Computational Protein Design. 2. Computational Protein Design Techniques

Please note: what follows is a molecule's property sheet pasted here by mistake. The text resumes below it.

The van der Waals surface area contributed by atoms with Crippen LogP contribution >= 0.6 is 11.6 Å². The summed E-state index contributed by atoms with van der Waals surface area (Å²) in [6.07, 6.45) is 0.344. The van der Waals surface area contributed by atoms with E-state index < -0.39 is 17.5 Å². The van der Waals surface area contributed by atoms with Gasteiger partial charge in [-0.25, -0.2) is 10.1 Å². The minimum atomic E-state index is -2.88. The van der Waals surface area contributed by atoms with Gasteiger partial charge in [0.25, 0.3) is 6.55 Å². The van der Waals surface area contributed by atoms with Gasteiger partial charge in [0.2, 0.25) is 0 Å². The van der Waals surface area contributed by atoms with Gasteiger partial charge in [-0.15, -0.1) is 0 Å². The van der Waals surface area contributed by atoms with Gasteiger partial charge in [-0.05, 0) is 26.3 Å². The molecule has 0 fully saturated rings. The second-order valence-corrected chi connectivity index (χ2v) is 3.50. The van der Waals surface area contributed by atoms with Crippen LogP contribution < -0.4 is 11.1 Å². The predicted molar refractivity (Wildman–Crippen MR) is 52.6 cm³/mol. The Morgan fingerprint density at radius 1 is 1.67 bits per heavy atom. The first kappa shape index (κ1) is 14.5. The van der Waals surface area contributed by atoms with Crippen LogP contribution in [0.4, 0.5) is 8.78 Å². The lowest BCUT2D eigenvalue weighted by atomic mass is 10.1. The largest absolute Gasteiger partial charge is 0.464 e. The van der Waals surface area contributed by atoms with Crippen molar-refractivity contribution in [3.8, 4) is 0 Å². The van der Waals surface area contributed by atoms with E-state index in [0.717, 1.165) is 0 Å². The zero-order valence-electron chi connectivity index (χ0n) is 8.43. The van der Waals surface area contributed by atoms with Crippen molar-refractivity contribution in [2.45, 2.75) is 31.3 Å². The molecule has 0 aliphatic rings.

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<ul><li>1.Computational Protein Design 2. Computational Protein Design Techniques Pablo Carbonell pablo.carbonell@issb.genopole.fr iSSB, Institute of Systems and Synthetic BiologyGenopole, University dvry-Val dEssonne, France mSSB: December 2010Pablo Carbonell (iSSB)Computational Protein DesignmSSB: December 2010 1 / 45</li></ul> <p>2. Outline1 Introduction2 Computational Protein Descriptors3 Sequence-based CPD4 Structure-based CPD5 Search Algorithms in CPD6 De Novo Design7 Challenges in Sequence and Structure-Based CPD Pablo Carbonell (iSSB) Computational Protein Design mSSB: December 2010 2 / 45 3. Outline1 Introduction2 Computational Protein Descriptors3 Sequence-based CPD4 Structure-based CPD5 Search Algorithms in CPD6 De Novo Design7 Challenges in Sequence and Structure-Based CPD Pablo Carbonell (iSSB) Computational Protein Design mSSB: December 2010 3 / 45 4. Computational Protein DesignPablo Carbonell (iSSB) Computational Protein Design mSSB: December 2010 4 / 45 5. A Blueprint of CPD Approaches RS : research studies Pablo Carbonell (iSSB) Computational Protein Design mSSB: December 2010 5 / 45 6. Outline1 Introduction2 Computational Protein Descriptors3 Sequence-based CPD4 Structure-based CPD5 Search Algorithms in CPD6 De Novo Design7 Challenges in Sequence and Structure-Based CPD Pablo Carbonell (iSSB) Computational Protein Design mSSB: December 2010 6 / 45 7. Molecular Signature Descriptors A 2D representation of the molecular graphs Atomic signature : as an undirected colored graphs G(V , E, C),Xh with V : atoms, E : bonds, C : atom typeh (G) =(x) (1) The signature descriptor of height h of atom xxV in the molecular graph G, or h (x), is a The signature is a systematic canonical representation of the subgraph of codication of the molecular G containing all atoms that are at distance h graph [Faulon et al., 2004] from x(methylcyclopropane) =1 [C]([H][C]([H][H][C,0])[C,0]([H][H])[C]([H][H][H]))2 [C]([H][H][C]([H][C,0][C]([H][H][H]))[C,0]([H][H]))1 [C]([H][H][H][C]([H][C]([H][H][C,0])[C,0]([H][H])))1 [H]([C]([C]([H][H][C,0])[C,0]([H][H])[C]([H][H][H])))4 [H]([C]([H][C]([H][C,0][C]([H][H][H]))[C,0]([H][H])))3 [H]([C]([H][H][C]([H][C]([H][H][C,0])[C,0]([H][H])))) Pablo Carbonell (iSSB) Computational Protein DesignmSSB: December 2010 7 / 45 8. Molecular Signature of Reactions and Proteins Signature of a reaction. The signature of reaction RS1 + S2 + . . . + Sn P1 + P2 + . . . + Pn (2) that transforms n substrates into m products is given by the difference between the signature of the products and the signature of the substrates: hXh Xh (R) =(p) (s)(3) pPsS Signature of protein sequences. The protein P is represented by the linear chain given by its collapsed graph at residue level, a reduced molecular graph representation G(V , E, C) known as string signature where V : residues a A, E : contiguous in sequence, C : amino acid typeh Xh(P) = (a)(4) aA Pablo Carbonell (iSSB) Computational Protein Design mSSB: December 2010 8 / 45 9. Protein Contact Maps The protein contact map is a graph representation of the 3D interactions at residue level G(V , E, C) where V : residues, E : contacts, C : amino acid type Two residues are considered to interact when atoms between both residues are at a distance lower than a predetermined threshold (tipically 4.5 5 ) Contact maps can account for long-range interactions and conformational states Song et al. [2010] Pablo Carbonell (iSSB) Computational Protein DesignmSSB: December 2010 9 / 45 10. Outline1 Introduction2 Computational Protein Descriptors3 Sequence-based CPD4 Structure-based CPD5 Search Algorithms in CPD6 De Novo Design7 Challenges in Sequence and Structure-Based CPD Pablo Carbonell (iSSB) Computational Protein Design mSSB: December 2010 10 / 45 11. Sequence and Structure-Based CPD Sequence-based CPD methods are in some cases a good trade-off between complexity of the model and accuracy of the predictionsPablo Carbonell (iSSB)Computational Protein Design mSSB: December 2010 11 / 45 12. Sequence-based Knowledge-based potentials The simplest way to score a protein and to identify active regions is through amino acid scales or indexes AAindex is a database of544 amino acid indexes94 Amino Acid Matrices47 amino acid pair-wise contact potentialsExamples: hydrophobicity,accessibility, van der Waals volume,secondary structure propensity,exibilityThis approach is widely used whenanalyzing conserved motifs andcorrelated mutations in protein foldfamilies through multiple alignmentsPablo Carbonell (iSSB)Computational Protein Design mSSB: December 2010 12 / 45 13. Quantitative Structure-Activity Relationship (QSAR) Techniques The goal is to model causal relationships QSAR is a statistical method used between extensively by the chemical and pharmaceutical industries instructures of interacting molecules small-molecules and peptide measurables properties of scientic optimizationor commercial interest such as ADME/Tox (absorption, distribution, metabolism, excretion, and toxicity) of drugs Pablo Carbonell (iSSB) Computational Protein DesignmSSB: December 2010 13 / 45 14. QSAR Model Evaluation Model predictability is generally evaluated through the leave-one-out (LOO) cross-validation correlation coefcient q 2 Partial least-squares (PLS) regression is commonly used Additional nonlinear terms can be added through the use of nonlinear regression or machine learning techniques (kernel methods, random forests, etc)Pablo Carbonell (iSSB) Computational Protein Design mSSB: December 2010 14 / 45 15. QSAR Modeling WorkowPablo Carbonell (iSSB) Computational Protein Design mSSB: December 2010 15 / 45 16. Pablo Carbonell (iSSB) Computational Protein Design mSSB: December 2010 16 / 45 17. Pablo Carbonell (iSSB) Computational Protein Design mSSB: December 2010 17 / 45 18. The ProSAR Algorithm An extension of SAR-based approaches to CPD It formalizes the decision-making processes about which mutations to include in combinatorial librariesNXXy=cij xij(5) i=1 jAy : the predicted function (activity) of the protein sequencecij : the regression coefcients corresponding to the mutational effect of having residuej among the 20 amino acids A at postion ixij : binary variable indicating the presence or absence of residue j at position iPablo Carbonell (iSSB) Computational Protein DesignmSSB: December 2010 18 / 45 19. Improving Catalytic Function by ProSAR-driven Enzyme Evolution Statistical analysis of protein sequence activity relationships Bacterial biocatalysis ofAtorvastatin (Lipitor) (cholesterol-lowering drug) Codexis Inc. Pablo Carbonell (iSSB) Computational Protein Design mSSB: December 2010 19 / 45 20. Outline1 Introduction2 Computational Protein Descriptors3 Sequence-based CPD4 Structure-based CPD5 Search Algorithms in CPD6 De Novo Design7 Challenges in Sequence and Structure-Based CPD Pablo Carbonell (iSSB) Computational Protein Design mSSB: December 2010 20 / 45 21. Structure-based CPDEnergy functions and molecular force eldsLocal conformational restrictionsPredicting entropic factorsProtein topological propertiesFrom Narasimhan et al. [2010]Pablo Carbonell (iSSB) Computational Protein DesignmSSB: December 2010 21 / 45 22. Energy Functions and Molecular Force Fields In structure-based CPD, folds are usually represented by the spatial coordinates of the backbone atoms or design scaffold Protein design is done by amino acid side chains along the scaffold Side chains are only permitted to assume a discrete set of statistically preferred conformations: rotamers Rotamer/backbone and rotamer/rotamer interaction energies are tabulated These potential energies can then be approximated by using any of the standard force elds : CHARMM, AMBER, GROMOS Pablo Carbonell (iSSB) Computational Protein Design mSSB: December 2010 22 / 45 23. Molecular Force FieldsAMBER: a classical force eld for energy and MD calculations: X 1 X 1X 1 V (r N ) =kb (l l0 )2 +ka ( 0 )2 + Vn [1 + cos(n )] 22 2 bonds angles torsionsN1 X ( " 6 #)X Nr0ij 12 r0ij qi qj +i,j 2 + (6)rij rij4 0 rij j=1 i=j+1P 1(): energy between covalently bonded atoms.Pbondsangles (): energy due to the geometry of electron orbitals involved in covalent 2bonding.Ptorsions (): energy for twisting a bond due to bond order (e.g. double bonds) and 3neighboring bonds or lone pairs of electrons.PN1 PNi=j+1 (): non-bonded energy between all atom pairs: 4j=1 1van der Waals energies 2Electrostatic energies Pablo Carbonell (iSSB)Computational Protein DesignmSSB: December 2010 23 / 45 24. Structure-based Knowledge-based Potentials They are built by performing a large-scale statistical study of structural databases such as PDB (Protein Data Bank) Rotamer libraries ( 150 rotameric states) Binary patterning: only some type of amino acids are allowed based on the hydrophobic environment An implicit solvation model Secondary structure propensity Frequency of small segments in the PDB Pairwise potentials van der Waals interactions Hydrogen bonding Electrostatics Entropy-based penalties for exible side-chainsFrom Boas and Harbury [2007]Pablo Carbonell (iSSB)Computational Protein Design mSSB: December 2010 24 / 45 25. Energy Functions Design along the backbone or scaffold Rotamer/backbone and rotamer/rotamer interact. energies tabulated Precomputed from molecular force elds : CHARMM, AMBER, GROMOSTotal energy of the protein X XETOT = Ek (rk ) +Ekl (rk , rl ) (7) kk =l N : length of the protein rk : the rotamer of the kth side chain Ek (rk ) : the self-energy of a particular rotamer rk Ekl (rk , rl ) : the pair energy of rotamers rk , rj Pablo Carbonell (iSSB)Computational Protein Design mSSB: December 2010 25 / 45 26. The Role of Dynamics Besides protein structure, protein dynamics can play a direct role in molecular recognition Flexible proteins recognize their targets through induced t or conformational selection, likely showing promiscuity Binding is commonly enthalpy-driven, but in some cases entropy is important, for instance:Proteins with multiple binding sitesSmall hydrophobic molecules Two types of source of protein motions:Protein exibility: intraconformational dynamics (fast time scale motions)Conformational heterogeneity: interconformational dynamicsGibbs free energy: G =H T S(8)S=Ssolv + Sconf + Srt (9)Sconf : conformational entropy of protein and ligandSrtf : rotational and translational degree of freedoms Pablo Carbonell (iSSB)Computational Protein Design mSSB: December 2010 26 / 45 27. Predicting Side-chain Dynamics from Structural Descriptors The Lipari-Szabo model free approach approach allows to quantify motions from NMR experiments by computing the generalized order parameter S 2 Protein backbone dynamics : 15 NH and 13 C H NMR relaxation methods Protein side chain methyl dynamics : 13 C H NMR relaxation methods (side-chain motions in the picosecond-to-nanosecond time regime) From the BMRB we compiled S 2 data for 18 proteins, including 10 proteins in 2 or more different states : calmodulin, barnase, pdz, mup, dfhr, staphylococcal nuclease, pin1, sh3 domain, MSG This technique provides only measurements for the C of methyl groups in side chains : ALA, LEU, ILE, MET, THR, VAL Pablo Carbonell (iSSB) Computational Protein Design mSSB: December 2010 27 / 45 28. Structural Descriptors of Methyl Dynamics We consider the following parameters inuencing side-chain dynamics : Packing density at the methyl site i and its neighboring residues j within a sphere of r =5 0 1X X B X Pi = Cj erij = erjk A erij (10) C @ rij</p>